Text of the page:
Google announced this week that downloads for apps on mobile Android devices have been downloaded over 10 billion (with a b) times through the officially sanctioned Android Market since the launch of the platform several years ago. While that’s an impressive stat in and of itself, Android users are now downloading over 1 billion apps every month, a pace which rivals that of Apple users’ app downloads through the App Store.
Considering it took about 20 months for Android to serve its first billion apps, and another five to reach 2 billion, the increase in growth rate is significant. As recently as May of this year the total number of app downloads—free and premium versions—was 4.5 billion. Now, every thirty days, another 1 billion unique downloads are processed through the Android Market.
In the blog post making the announcement, Eric Chu, Director of the Android Developer Ecosystem, writes:
One billion is a pretty big number by any measurement. However, when it’s describing the speed at which something is growing, it’s simply amazing. This past weekend, thanks to Android users around the world, Android Market exceeded 10 billion app downloads—with a growth rate of one billion app downloads per month. We can’t wait to see where this accelerating growth takes us in 2012.
Android won’t surpass Apple users in app downloads anytime soon, however—iOS apps in the App Store number about 20 billion total unique downloads, and Apple is also seeing about 1 billion downloads every month. Apple says it has paid out over $3 billion to iOS developers in total, an alluring figure if you’re a new developer getting into the market (pun intended).
But new developers are likely more focused on the number of new downloads per month on a given platform, and Android is looking to soon surpass Apple on that front. With 550,000 new Android devices activated every day, the rate of growth is expected to surge in the near term. Additionally, Android phones and tablets allow third-party app markets to be installed, meaning the total number of apps downloaded through the Android market is probably understating the real amount of applications being served (to what extent is not clear). Apple’s iOS devices (iPhones, iPads, and iPod Touches) are closed systems, whereby the only way to install an app is through the App Store.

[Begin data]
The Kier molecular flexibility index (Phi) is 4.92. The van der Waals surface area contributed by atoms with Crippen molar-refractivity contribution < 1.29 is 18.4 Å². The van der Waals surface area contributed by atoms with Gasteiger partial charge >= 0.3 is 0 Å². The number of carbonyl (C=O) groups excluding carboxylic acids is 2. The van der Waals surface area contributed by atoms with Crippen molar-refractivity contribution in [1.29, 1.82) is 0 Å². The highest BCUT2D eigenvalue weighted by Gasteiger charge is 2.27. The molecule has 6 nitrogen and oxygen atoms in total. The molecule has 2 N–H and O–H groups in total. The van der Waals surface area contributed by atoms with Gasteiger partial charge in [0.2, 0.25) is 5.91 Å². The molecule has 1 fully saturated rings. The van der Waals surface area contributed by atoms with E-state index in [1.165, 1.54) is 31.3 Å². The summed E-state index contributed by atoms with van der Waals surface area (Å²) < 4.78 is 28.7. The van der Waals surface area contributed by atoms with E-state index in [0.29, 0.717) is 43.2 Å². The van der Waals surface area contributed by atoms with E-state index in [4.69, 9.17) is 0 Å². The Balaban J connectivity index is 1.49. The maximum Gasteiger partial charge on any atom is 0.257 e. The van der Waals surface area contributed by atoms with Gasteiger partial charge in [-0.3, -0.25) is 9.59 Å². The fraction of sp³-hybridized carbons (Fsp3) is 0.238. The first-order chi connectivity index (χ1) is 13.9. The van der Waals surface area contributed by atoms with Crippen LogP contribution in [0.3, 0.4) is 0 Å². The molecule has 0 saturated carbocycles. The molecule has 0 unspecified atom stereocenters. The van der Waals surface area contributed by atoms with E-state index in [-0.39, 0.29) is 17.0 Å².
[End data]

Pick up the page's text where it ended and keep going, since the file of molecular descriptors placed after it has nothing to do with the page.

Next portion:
The sheer volume of manufacturers adopting Android plays a big part in the OS’s growth in app downloads, but volume isn’t everything. The conventional wisdom among the development community is that Android users are less likely to download premium apps than Apple users which, if true, cuts into potential revenue for Android-only developers. The fact that Google won’t disclose the amount of money it has paid out to Android developers signifies that it’s not quite ready to boast about the figure.
On the other hand, some developers don’t see this reluctance of Android users to buy premium apps. TechCrunch’s Jason Kincaid spoke to Jeremy Statz, founder of Kittehface Software, an Android development company. Statz has been building Android apps for years, and says the discrepancy between Android and Apple users isn’t something he encounters with his products. Kincaid:
I also asked Statz about Android users’ willingness to actually pay for apps…Statz says he hasn’t witnessed this trend — even since the early days of Market, he says the number of users converting from the free version of his Live Wallpapers to the 99 cent premium versions has been around 2% (he says 1% is generally considered “good”).
Granted that this is just one developer’s experience, but, if part of a bigger trend, Apple could soon have Android breathing even heavier down its neck. Unfortunately Google’s no-comment on payout figures for development companies leaves some doubt over whether Android users are as willing to pay for products.
There’s good news for the more frugal Android users — in recognition of hitting the 10 billion download mark, some of the top apps in the Android Market will be selling for a mere $0.10 until December 16th (they’re regularly priced between $.99 and $6.99), so get them while you can.
Image via Google
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